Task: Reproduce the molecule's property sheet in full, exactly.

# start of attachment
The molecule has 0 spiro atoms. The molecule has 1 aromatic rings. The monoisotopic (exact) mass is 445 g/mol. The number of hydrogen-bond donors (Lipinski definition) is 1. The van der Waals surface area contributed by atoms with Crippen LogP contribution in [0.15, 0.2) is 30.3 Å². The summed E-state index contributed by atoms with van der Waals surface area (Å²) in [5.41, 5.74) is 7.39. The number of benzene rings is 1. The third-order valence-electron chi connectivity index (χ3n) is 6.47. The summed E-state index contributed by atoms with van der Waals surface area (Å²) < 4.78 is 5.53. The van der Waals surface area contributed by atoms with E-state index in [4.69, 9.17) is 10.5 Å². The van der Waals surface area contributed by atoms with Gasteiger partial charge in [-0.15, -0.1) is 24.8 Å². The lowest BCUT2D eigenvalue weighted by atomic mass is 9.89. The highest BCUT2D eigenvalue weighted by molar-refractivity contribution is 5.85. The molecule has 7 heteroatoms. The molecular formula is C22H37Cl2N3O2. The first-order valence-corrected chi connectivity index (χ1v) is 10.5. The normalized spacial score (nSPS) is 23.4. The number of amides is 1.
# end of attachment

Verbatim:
The molecule has 0 spiro atoms. The molecule has 1 aromatic rings. The monoisotopic (exact) mass is 445 g/mol. The number of hydrogen-bond donors (Lipinski definition) is 1. The van der Waals surface area contributed by atoms with Crippen LogP contribution in [0.15, 0.2) is 30.3 Å². The summed E-state index contributed by atoms with van der Waals surface area (Å²) in [5.41, 5.74) is 7.39. The number of benzene rings is 1. The third-order valence-electron chi connectivity index (χ3n) is 6.47. The summed E-state index contributed by atoms with van der Waals surface area (Å²) < 4.78 is 5.53. The van der Waals surface area contributed by atoms with E-state index in [4.69, 9.17) is 10.5 Å². The van der Waals surface area contributed by atoms with Gasteiger partial charge in [-0.15, -0.1) is 24.8 Å². The lowest BCUT2D eigenvalue weighted by atomic mass is 9.89. The highest BCUT2D eigenvalue weighted by molar-refractivity contribution is 5.85. The molecule has 7 heteroatoms. The molecular formula is C22H37Cl2N3O2. The first-order valence-corrected chi connectivity index (χ1v) is 10.5. The normalized spacial score (nSPS) is 23.4. The number of amides is 1.